By Mayor Steve Christie
As mayor, I’m part of a dedicated team at the City of Lacombe responsible for developing and maintaining our civic infrastructure network, including roadways, schools, sewage and waste disposal systems, to help keep our community livable, sustainable and viable well into the future.
Council recognizes the importance of a well-functioning municipal infrastructure system, as it allows for improved service delivery, and helps to promote economic development and job creation.
This past spring, City crews were dispatched to investigate and address a sewer backup on 50 Ave. caused by a blockage just west of 53 St. While the blockage was speedily cleared by staff, further investigation revealed a broken section of the main pipe wall. However, the line seemed to be flowing normally.
A follow-up inspection of that area the following day revealed another blockage further east, prompting staff to contract a sewer line camera company to conduct a detailed video inspection of the line.
The video revealed several integrity failures, sags, misalignments and even a location of nearly complete collapse. As a result, the Capital Works Program includes upgrades to water mains, new sidewalk and a new asphalt overlay on 49C Ave., all scheduled to coincide with the 50 Ave. infrastructure construction upgrades.
Recommendations on the replacement of the sanitary main at 49C Ave. were based on information gathered from the line inspection. We are also concerned about the pipe that runs along 50 Ave., which serves the southwest portion of the City. A failure of this pipe could cause a system surcharge, dramatically increasing the risk of sewer backup in affected homes.
Another area of concern is at the intersection at 52 Ave., as it requires immediate repair to ensure this critical artery of the municipal wastewater collection system remains operational. Administration recommends replacing the current 200mm wastewater pipes as early as 2017 with 300mm pipes to accommodate additional flows.
The most likely cause for the deteriorating pipe network is the material it is made of (vitrified clay tile) and the heavy cyclic loading. Although the clay tile is strong, it is also brittle and inflexible. High water volumes have shortened the life span of the material, and if left unaddressed, sections of the pipe could suddenly collapse, requiring emergency repairs.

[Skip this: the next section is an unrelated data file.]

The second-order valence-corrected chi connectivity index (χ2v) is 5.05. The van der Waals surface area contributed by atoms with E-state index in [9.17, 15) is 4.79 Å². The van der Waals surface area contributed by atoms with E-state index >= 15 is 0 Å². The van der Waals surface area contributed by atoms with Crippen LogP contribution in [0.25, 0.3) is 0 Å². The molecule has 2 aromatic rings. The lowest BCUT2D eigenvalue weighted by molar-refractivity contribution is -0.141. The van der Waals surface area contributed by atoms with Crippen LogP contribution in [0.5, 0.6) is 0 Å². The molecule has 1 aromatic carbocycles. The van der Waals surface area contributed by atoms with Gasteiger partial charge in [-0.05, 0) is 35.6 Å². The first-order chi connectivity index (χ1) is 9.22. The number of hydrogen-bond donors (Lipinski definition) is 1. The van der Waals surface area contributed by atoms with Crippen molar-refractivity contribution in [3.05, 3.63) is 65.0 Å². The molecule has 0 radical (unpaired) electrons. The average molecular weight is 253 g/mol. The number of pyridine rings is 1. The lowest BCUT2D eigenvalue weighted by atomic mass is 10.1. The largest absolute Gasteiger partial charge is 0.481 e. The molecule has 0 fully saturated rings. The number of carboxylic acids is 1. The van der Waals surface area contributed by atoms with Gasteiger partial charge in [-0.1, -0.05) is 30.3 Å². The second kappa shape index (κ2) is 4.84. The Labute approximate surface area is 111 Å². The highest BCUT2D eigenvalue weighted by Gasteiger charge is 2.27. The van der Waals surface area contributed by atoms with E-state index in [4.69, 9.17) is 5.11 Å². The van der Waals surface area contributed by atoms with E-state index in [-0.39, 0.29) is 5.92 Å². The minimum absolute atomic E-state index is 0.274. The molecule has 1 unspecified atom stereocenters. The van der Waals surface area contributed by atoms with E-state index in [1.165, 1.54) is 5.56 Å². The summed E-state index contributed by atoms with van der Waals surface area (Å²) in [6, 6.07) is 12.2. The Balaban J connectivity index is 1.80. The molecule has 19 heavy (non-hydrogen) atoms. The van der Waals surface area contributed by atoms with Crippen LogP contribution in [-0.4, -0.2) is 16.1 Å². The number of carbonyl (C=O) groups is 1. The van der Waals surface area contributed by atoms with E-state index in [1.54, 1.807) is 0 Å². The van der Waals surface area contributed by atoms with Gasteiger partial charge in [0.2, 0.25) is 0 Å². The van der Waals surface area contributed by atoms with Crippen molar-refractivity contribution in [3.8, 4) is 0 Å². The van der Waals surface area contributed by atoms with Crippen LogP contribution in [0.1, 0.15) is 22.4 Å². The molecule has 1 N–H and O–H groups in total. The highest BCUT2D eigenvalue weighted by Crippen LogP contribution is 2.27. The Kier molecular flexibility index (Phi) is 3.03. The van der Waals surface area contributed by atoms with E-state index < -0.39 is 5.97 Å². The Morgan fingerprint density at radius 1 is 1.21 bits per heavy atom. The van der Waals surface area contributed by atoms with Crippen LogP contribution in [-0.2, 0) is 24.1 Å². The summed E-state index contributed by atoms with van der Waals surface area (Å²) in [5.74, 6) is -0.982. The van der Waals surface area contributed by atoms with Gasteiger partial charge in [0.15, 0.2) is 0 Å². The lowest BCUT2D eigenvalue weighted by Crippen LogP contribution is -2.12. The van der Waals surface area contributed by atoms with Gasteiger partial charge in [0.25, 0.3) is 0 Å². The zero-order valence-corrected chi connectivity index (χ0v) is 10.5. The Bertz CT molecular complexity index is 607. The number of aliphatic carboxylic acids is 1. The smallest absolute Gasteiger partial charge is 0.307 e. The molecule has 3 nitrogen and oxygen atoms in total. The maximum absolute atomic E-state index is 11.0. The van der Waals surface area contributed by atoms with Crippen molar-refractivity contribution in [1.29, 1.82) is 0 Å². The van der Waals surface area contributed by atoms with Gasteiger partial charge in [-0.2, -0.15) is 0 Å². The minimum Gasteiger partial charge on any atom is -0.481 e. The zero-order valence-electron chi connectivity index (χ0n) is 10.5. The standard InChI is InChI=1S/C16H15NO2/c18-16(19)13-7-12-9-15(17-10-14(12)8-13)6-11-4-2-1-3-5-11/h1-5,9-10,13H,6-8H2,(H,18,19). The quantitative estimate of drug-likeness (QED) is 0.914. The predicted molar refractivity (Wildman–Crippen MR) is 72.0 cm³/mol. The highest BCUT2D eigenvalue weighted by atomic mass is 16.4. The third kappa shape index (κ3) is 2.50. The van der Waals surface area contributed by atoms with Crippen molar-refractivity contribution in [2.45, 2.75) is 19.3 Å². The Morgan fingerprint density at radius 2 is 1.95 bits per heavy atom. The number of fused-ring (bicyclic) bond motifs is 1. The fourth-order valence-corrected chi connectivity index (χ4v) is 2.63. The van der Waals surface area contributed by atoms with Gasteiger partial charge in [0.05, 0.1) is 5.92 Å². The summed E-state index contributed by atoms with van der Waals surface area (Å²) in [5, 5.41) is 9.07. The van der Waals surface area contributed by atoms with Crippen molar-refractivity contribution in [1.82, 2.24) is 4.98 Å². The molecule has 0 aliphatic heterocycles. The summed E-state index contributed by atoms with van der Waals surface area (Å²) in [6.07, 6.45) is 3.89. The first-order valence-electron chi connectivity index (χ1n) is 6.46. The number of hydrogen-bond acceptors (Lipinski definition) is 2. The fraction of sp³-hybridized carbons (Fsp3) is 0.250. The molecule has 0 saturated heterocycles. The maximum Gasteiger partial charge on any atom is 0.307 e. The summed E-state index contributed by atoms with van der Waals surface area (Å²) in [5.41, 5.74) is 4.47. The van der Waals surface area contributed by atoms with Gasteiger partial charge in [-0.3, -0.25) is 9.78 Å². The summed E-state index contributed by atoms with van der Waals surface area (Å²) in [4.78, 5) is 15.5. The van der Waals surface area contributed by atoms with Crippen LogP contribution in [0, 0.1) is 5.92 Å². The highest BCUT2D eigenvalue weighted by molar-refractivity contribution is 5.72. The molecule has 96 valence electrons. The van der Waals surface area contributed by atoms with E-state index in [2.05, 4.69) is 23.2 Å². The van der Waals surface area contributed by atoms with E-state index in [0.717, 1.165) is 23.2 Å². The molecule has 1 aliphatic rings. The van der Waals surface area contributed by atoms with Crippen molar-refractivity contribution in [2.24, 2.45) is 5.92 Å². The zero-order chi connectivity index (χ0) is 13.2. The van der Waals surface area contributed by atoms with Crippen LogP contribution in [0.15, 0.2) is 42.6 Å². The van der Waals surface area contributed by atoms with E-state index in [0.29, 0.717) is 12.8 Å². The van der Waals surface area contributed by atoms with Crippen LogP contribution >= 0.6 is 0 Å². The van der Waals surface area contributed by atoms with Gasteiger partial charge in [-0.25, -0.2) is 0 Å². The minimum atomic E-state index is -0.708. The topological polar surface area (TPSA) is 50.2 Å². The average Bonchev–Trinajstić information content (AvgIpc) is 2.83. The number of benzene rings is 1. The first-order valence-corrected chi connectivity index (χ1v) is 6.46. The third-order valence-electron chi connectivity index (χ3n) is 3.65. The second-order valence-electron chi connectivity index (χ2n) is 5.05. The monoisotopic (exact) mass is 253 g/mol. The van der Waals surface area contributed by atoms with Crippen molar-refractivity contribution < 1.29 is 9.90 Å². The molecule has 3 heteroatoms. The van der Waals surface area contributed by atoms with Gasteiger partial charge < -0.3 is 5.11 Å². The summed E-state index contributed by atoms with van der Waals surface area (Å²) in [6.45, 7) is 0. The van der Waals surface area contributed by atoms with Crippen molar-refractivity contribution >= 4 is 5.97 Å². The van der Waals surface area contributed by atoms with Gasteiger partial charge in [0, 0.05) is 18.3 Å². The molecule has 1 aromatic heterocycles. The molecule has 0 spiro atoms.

Emergency repairs can happen at any time of the year and require specialized equipment, labour or materials. The costs are more difficult to control in the absence of planning, labour availability and other resources. The repairs can also be extremely disruptive to the community. The disruption time in this case is estimated at three to four weeks per block for sanitary sewer repair.
The impact to residents and affected businesses in Lacombe’s downtown core is one of the greatest costs of a downtown infrastructure upgrade program and I believe that it is critical that this impact be minimized by limiting the duration and frequency of this type of work.
With this in mind, council has directed staff to conduct further analysis of other infrastructure in the impacted area, including water and wastewater, roads, storm sewers, concrete sidewalk, curbs and gutters, as well as lighting fixtures.
Due to the cost and community disruption associated with this project, a high level of planning and consultation will be required. To that end, council has adopted the recommendation to complete this program in 2017, with planning and stakeholder consultations taking place in 2016.
I, along with other members of council, feel strongly that a proactive approach to this infrastructure upgrade project is more economical than simply waiting to react to an emergency.
I will continue to provide the citizens of Lacombe with new information on this infrastructure program as it is made available in the spirit of openness and transparency. And as always, I welcome your feedback on this and other topics of interest.
Steve Christie is the mayor of Lacombe.